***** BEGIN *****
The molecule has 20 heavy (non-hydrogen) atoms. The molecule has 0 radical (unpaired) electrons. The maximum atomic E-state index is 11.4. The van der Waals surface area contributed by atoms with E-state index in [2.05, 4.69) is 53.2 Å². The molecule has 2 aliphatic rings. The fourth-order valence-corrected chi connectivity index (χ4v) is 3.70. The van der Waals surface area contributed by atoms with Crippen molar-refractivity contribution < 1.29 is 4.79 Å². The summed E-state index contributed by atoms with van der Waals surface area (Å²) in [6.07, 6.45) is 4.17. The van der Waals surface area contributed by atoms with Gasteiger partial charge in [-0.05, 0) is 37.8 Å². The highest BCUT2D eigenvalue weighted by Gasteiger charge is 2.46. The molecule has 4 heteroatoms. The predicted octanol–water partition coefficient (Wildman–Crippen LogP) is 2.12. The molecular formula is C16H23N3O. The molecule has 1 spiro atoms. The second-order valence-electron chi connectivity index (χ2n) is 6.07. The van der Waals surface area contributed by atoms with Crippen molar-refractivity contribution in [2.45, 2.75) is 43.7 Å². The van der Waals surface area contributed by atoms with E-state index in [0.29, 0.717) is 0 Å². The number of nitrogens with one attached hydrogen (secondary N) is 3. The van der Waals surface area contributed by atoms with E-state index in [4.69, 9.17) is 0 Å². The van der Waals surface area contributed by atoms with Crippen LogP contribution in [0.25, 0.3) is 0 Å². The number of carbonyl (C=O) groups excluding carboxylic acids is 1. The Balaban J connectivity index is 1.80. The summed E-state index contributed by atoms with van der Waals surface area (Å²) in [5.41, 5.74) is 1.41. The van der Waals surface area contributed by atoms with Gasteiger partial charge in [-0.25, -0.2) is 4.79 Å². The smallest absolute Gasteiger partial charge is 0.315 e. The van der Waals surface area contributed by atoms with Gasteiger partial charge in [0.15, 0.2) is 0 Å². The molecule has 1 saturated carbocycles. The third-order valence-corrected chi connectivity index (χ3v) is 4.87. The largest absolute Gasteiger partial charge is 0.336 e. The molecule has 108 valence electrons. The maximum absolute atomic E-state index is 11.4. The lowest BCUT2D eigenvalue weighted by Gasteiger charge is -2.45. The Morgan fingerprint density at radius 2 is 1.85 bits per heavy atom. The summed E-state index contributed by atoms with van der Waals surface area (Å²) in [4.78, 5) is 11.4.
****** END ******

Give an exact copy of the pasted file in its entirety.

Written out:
The molecule has 20 heavy (non-hydrogen) atoms. The molecule has 0 radical (unpaired) electrons. The maximum atomic E-state index is 11.4. The van der Waals surface area contributed by atoms with E-state index in [2.05, 4.69) is 53.2 Å². The molecule has 2 aliphatic rings. The fourth-order valence-corrected chi connectivity index (χ4v) is 3.70. The van der Waals surface area contributed by atoms with Crippen molar-refractivity contribution < 1.29 is 4.79 Å². The summed E-state index contributed by atoms with van der Waals surface area (Å²) in [6.07, 6.45) is 4.17. The van der Waals surface area contributed by atoms with Gasteiger partial charge in [-0.05, 0) is 37.8 Å². The highest BCUT2D eigenvalue weighted by Gasteiger charge is 2.46. The molecule has 4 heteroatoms. The predicted octanol–water partition coefficient (Wildman–Crippen LogP) is 2.12. The molecular formula is C16H23N3O. The molecule has 1 spiro atoms. The second-order valence-electron chi connectivity index (χ2n) is 6.07. The van der Waals surface area contributed by atoms with Crippen molar-refractivity contribution in [2.45, 2.75) is 43.7 Å². The van der Waals surface area contributed by atoms with E-state index in [0.29, 0.717) is 0 Å². The number of nitrogens with one attached hydrogen (secondary N) is 3. The van der Waals surface area contributed by atoms with E-state index in [4.69, 9.17) is 0 Å². The van der Waals surface area contributed by atoms with Crippen LogP contribution in [0.25, 0.3) is 0 Å². The number of carbonyl (C=O) groups excluding carboxylic acids is 1. The Balaban J connectivity index is 1.80. The summed E-state index contributed by atoms with van der Waals surface area (Å²) in [5.41, 5.74) is 1.41. The van der Waals surface area contributed by atoms with Gasteiger partial charge in [-0.25, -0.2) is 4.79 Å². The smallest absolute Gasteiger partial charge is 0.315 e. The van der Waals surface area contributed by atoms with Gasteiger partial charge in [0.15, 0.2) is 0 Å². The molecule has 1 saturated carbocycles. The third-order valence-corrected chi connectivity index (χ3v) is 4.87. The largest absolute Gasteiger partial charge is 0.336 e. The molecule has 108 valence electrons. The maximum absolute atomic E-state index is 11.4. The lowest BCUT2D eigenvalue weighted by Gasteiger charge is -2.45. The Morgan fingerprint density at radius 2 is 1.85 bits per heavy atom. The summed E-state index contributed by atoms with van der Waals surface area (Å²) in [4.78, 5) is 11.4.